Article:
As Critical Infrastructure Controls Migrate to Information Networks, Security is Key
Cisco Critical Infrastructure Assurance Group (CIAG) Helps Secure Essential Services Delivery
April 5, 2005
By Jenny Carless, News@Cisco
The increasingly important role of technology in maintaining today's critical infrastructures is sometimes seen as a two-edged sword: as providers of transportation, energy and other infrastructures migrate their core business processes onto information networks and the Internet, they reap enormous benefits in terms of competitiveness, efficiency and quality of service. But there are also risks, because more technology can mean more potential for system failures.
Just released on CD-ROM, Securing Cisco Routers (SECR) is a free course from Cisco Systems that teaches the top ten steps to improving Cisco router security. It aims to raise awareness of the need to help ensure that Cisco routers used in critical infrastructure networks are configured securely based on industry best practices and Cisco IOS software features.
The popular, self-paced course is one of many ongoing projects of the Critical Infrastructure Assurance Group (CIAG) at Cisco, which plays an important role in raising the bar of security worldwide.
The private sector in the United States owns and operates about 85 percent of the nation's critical infrastructures (e.g., transportation, banking, energy, manufacturing). Therefore continued, secure delivery of critical services to citizens and customers requires that public and private entities work cooperatively.
Since its inception in 2000, CIAG has worked to develop and implement homeland security and critical infrastructure assurance programs by utilizing the company's expertise in computing and network security. The group's three primary areas of focus are Workforce Development, Critical Infrastructure Research, and Policy & Standards Development.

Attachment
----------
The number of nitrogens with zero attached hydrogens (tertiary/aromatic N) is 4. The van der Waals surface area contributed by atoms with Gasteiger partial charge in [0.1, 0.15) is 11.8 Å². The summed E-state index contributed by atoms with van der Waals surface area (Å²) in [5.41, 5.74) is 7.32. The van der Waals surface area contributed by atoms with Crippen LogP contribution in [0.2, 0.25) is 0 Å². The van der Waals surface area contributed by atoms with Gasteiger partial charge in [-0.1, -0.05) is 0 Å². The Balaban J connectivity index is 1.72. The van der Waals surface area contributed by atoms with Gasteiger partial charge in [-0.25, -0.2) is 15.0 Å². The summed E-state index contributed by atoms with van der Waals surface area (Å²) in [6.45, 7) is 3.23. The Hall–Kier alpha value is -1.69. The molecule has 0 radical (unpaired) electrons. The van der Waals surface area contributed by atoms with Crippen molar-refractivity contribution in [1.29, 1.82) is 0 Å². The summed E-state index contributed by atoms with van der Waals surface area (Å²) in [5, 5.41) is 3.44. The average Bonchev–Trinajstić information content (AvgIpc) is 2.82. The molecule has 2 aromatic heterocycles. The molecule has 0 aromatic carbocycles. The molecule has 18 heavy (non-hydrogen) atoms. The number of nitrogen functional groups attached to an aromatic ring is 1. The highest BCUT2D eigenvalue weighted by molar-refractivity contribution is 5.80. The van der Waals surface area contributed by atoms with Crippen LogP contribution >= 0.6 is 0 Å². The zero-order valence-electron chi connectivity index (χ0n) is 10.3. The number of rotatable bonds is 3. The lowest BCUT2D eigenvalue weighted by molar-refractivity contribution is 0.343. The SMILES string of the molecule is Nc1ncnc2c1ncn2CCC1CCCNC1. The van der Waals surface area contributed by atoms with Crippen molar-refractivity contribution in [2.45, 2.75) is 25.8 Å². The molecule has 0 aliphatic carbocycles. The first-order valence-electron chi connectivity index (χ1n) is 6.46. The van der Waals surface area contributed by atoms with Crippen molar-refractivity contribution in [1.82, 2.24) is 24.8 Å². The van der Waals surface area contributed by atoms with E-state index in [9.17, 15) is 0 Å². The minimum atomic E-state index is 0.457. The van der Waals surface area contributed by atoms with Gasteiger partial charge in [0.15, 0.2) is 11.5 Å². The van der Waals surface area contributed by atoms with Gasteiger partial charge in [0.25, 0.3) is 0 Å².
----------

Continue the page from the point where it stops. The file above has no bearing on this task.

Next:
A Trusted Advisor
CIAG has earned the reputation as a trusted advisor and partner to the federal government and others involved in developing policies and standards that guide the critical infrastructure protection effort.
"Cisco has expertise in networking and security, and we understand just-in-time supply chain management," says Ken Watson, who created and manages CIAG. "So we've been there; we have the requisite knowledge."
"The people involved in this arena represent enterprises and service providers," he adds. "These organizations have been our customers from the outset."Cisco is active in a number of key organizations:
- Watson is chairman emeritus of the Partnership for Critical Infrastructure Security (PCIS), having helped the Department of Commerce create the group in December 1999. An initial meeting involved more than 200 companies and government agencies, and PCIS is still considered the best forum for cross-sector critical infrastructure coordination.
- Watson is also president of the National Cyber Security Alliance, which helps people with broadband connections keep them secure and keep their computers from being used as a tool by attackers. The group sponsors www.staysafeonline.info and an annual cyber security awareness campaign, which is supported by the Department of Homeland Security and many academic organizations and infrastructure providers.